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Senate Health Committee chair dismayed by ruling: “There is a greater public health need here”

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Joseph Vitale was dismayed by the Supreme Court ruling.
Joseph Vitale was dismayed by the Supreme Court ruling. - ()

State Sen. Joseph F. Vitale (D-Woodbridge), the chair of the Senate Health Committee, was dismayed by the Supreme Court ruling Monday that some privately owned business could opt out of providing contraception services.

The ruling, based on religious reasons, came in a 5-4 decision in the Hobby Lobby case, the latest case involving the implementation of the Affordable Care Act.

Vitale, who has long advocated for women's reproductive health care, said the law is more about health than religion.

"There is a greater public health need here," he said. "Not all contraception is used for birth control, it is also used for other medical problems that women have."

Vitale said it’s unclear how the decision will impact the state law requiring health insurers to cover contraception. To his knowledge, providing coverage for contraception has not been a major issue for employers.

RELATED: Jerseyans react after Supreme Court sides with Hobby Lobby, saying private businesses do not have to offer contraception services

"Most New Jersey employers want their female employees to be cared for,” he said. “And if an employer were to opt out in New Jersey, it would certainly make for unhappy employees who would have to pay out of pocket for contraception."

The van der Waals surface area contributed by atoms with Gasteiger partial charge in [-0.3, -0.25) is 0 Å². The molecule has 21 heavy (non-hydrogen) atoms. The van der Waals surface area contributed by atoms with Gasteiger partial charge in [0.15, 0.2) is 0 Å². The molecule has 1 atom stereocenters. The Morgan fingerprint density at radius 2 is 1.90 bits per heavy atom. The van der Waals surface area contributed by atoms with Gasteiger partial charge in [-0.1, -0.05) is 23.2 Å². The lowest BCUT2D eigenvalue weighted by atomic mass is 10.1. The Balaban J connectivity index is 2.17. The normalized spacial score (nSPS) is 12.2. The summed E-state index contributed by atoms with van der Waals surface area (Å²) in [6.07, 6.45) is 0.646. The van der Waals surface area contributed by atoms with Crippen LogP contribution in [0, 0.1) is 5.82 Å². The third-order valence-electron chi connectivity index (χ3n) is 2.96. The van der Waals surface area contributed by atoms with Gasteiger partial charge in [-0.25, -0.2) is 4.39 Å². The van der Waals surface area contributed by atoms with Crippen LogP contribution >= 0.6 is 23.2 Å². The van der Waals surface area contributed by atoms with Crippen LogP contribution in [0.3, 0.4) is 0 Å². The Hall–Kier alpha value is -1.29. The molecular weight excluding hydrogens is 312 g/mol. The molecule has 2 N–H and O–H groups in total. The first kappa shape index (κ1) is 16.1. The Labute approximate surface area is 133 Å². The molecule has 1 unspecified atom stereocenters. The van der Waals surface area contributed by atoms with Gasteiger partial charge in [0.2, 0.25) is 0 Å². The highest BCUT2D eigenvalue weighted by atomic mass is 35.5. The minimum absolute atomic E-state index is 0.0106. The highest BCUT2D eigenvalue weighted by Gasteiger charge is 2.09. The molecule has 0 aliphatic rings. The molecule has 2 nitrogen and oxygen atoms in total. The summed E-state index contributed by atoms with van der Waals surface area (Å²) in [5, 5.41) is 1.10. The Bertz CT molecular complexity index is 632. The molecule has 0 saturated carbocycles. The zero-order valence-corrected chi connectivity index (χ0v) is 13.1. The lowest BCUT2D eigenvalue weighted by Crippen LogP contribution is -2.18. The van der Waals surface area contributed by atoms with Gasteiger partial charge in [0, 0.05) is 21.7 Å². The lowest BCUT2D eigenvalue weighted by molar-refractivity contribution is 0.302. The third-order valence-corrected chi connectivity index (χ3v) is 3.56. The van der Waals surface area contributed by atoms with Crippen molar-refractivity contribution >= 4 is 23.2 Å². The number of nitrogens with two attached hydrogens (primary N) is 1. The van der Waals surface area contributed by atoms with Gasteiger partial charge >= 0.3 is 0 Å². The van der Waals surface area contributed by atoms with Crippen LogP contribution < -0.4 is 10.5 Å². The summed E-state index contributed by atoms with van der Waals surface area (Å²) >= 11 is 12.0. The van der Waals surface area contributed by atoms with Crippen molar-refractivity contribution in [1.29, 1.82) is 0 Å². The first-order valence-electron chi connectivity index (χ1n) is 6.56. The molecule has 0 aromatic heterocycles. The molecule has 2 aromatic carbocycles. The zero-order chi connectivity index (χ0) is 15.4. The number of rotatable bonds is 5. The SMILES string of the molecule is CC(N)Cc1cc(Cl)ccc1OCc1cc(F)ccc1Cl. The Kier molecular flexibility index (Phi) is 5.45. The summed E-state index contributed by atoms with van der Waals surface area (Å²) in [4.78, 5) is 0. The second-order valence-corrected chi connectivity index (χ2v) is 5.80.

Vitale said he wasn’t aware of any New Jersey employers that want to stop providing contraception: “But there may be some and I'm sure we will find out."

Vitale said if employers decide to opt out, the employee might have to either buy separate health insurance to cover contraception, or pay cash for contraceptives.

"That would be the added burden and the added cost for the individual," he said. "This affects women across the board."

RELATED: Expert: Hobby Lobby ruling reveals bigger issue of Affordable Care Act implementation

Vitale said if women are required to pay for contraceptive drugs and devices it will become a cost issue.

"If the employer opts out of the contraceptive element of their plan, then they have to pay cash for it, and it gets expensive,” he said. “And that shouldn't be."

Vitale pointed out that several years ago the state enacted legislation he sponsored to enable faith-based organization to opt out of paying for contraceptives for employees, who would instead get them from their health plan without involving the faith-based employer.  He said he doesn't know if the Supreme Court decision will impact that law.


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